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Linearity Enhanced Current-folding Output Stage for Low-voltage Current-steering DAC

IP.com Disclosure Number: IPCOM000124396D
Original Publication Date: 2005-May-20
Included in the Prior Art Database: 2005-May-20
Document File: 4 page(s) / 65K

Publishing Venue

Siemens

Related People

Juergen Carstens: CONTACT

Abstract

In advanced CMOS processes the supply voltage is progressively reduced, e.g. 1.8V in the 0.18µm technology node, 1.5V in the 0.13µm technology node, 1.2V in the 90nm technology node, etc. In such technologies the design of current-steering DACs with passive termination becomes difficult, because the available signal swing is drastically reduced. Figure 1 shows a typical implementation of a current-steering DAC with passive on-chip termination, delivering an output voltage to the following analog signal processing block, e.g. a reconstruction filter. The voltages apply to an implementation in a 0.13µm CMOS technology. Since the DAC is not able to deliver the full signal swing used in the rest of the signal processing chain, a gain is needed to accommodate the full-scale value. To achieve a certain noise-level, the input resistor R1 of the reconstruction filter must be chosen very small. This implies using very large capacitors in the filter, equivalent to an increase in area. Moreover, since the effective load seen by the DAC core is reduced from RL to the parallel combination of RL and R1, a smaller R1 results in an additional attenuation of the full-scale swing at the DAC-output, requiring more gain in the following stage, which reduces the noise margin still more. To counteract this problem, the load resistor RL can be reduced further, requiring a higher full-scale output current of the DAC-core for the same signal swing, equivalent to an increase in power consumption. Since also the operational amplifier must be designed with tighter noise specification, the design becomes more critical and the opamp will have more power consumption than with a gain of 1.

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Linearity Enhanced Current-folding Output Stage for Low-voltage Current- steering DAC

Idea: Martin Clara, AT-Villach; Wolfgang Klatzer, AT-Villach

In advanced CMOS processes the supply voltage is progressively reduced, e.g. 1.8V in the 0.18µm technology node, 1.5V in the 0.13µm technology node, 1.2V in the 90nm technology node, etc. In such technologies the design of current-steering DACs with passive termination becomes difficult, because the available signal swing is drastically reduced. Figure 1 shows a typical implementation of a current- steering DAC with passive on-chip termination, delivering an output voltage to the following analog signal processing block, e.g. a reconstruction filter. The voltages apply to an implementation in a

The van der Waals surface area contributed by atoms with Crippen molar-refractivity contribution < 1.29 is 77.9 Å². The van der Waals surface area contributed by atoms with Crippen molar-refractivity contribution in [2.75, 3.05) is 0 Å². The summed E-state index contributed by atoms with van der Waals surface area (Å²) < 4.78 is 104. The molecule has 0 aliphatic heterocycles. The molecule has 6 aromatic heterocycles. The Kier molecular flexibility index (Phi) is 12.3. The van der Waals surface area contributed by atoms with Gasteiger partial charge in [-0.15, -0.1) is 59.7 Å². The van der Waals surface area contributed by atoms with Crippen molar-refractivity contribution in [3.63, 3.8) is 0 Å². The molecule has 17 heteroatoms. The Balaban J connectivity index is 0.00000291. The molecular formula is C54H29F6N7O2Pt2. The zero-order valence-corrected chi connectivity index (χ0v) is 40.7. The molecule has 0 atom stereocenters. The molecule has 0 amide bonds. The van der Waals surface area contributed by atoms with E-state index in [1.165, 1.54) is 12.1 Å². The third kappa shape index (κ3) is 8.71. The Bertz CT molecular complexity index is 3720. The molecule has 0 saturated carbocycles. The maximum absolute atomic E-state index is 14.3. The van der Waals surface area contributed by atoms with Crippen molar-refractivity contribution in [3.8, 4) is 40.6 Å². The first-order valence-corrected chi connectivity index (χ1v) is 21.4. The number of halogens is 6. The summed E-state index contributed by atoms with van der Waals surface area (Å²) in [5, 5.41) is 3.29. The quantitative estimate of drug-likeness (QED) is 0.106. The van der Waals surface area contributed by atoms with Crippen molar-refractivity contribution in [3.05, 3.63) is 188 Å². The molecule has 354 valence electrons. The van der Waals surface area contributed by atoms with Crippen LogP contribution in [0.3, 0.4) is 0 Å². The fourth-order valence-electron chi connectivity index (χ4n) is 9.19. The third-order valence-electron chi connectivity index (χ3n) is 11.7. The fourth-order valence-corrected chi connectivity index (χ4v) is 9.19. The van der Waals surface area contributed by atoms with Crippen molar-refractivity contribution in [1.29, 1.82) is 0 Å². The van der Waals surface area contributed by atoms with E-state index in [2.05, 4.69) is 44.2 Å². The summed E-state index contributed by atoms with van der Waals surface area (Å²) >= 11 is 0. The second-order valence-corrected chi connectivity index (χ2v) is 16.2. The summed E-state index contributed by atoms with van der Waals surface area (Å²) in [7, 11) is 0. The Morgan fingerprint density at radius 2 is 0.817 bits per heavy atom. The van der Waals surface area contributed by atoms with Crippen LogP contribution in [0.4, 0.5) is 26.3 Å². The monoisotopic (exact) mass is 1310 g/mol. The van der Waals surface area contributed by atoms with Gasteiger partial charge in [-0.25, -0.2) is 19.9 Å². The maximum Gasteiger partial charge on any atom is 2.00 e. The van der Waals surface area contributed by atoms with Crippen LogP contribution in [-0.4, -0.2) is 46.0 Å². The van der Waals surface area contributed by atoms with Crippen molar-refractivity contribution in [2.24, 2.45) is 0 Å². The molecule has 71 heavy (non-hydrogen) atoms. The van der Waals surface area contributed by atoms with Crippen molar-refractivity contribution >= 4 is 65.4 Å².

0.13µm CMOS technology. Since the DAC is not able to deliver the full signal swing used in the rest of the signal processing chain, a gain is needed to accommodate the full-scale value. To achieve a certain noise-level, the input resistor R1 of the reconstruction filter must be chosen very small. This implies using very large capacitors in the filter, equivalent to an increase in area. Moreover, since the effective load seen by the DAC core is reduced from RL to the parallel combination of RL and R1, a smaller R1 results in an additional attenuation of the full-scale swing at the DAC-output, requiring more gain in the following stage, which reduces the noise margin still more. To counteract this problem, the load resistor RL can be reduced further, requiring a higher full-scale output current of the DAC-core for the same signal swing, equivalent to an increase in power consumption. Since also the operational amplifier must be designed with tighter noise specification, the design becomes more critical and the opamp will have more power consumption than with a gain of 1.

Integrated current-steering D/A-converters in low-voltage CMOS processes often use an additional, higher supply voltage for the current sources only. This normally also requires additional process options (dual-gate-oxide transistors suited for the higher supply voltage). In this way the headroom for the current sources is drastically increased and therefore the full-signal swing can be delivered by the DAC. This, of course, comes at the price of higher power consumption and process cost, but is often justified for a stand-alone D/A-converter chip. Instead, in highly integrated systems special process options and additional supply voltages may not be available.

The standard circuit technique in case of limited voltage headroom is current folding, eventually combined with a regulated cascode to boost the output impedance of the current folder, see figure 2. This approach has already been used in conjunction with a current-steering DAC, although not due to limited voltage headroom, but for the implementation of a special current source calibration technique. In this design a 50% duty-cycle Return-to-Zero (RZ) coding is used, which...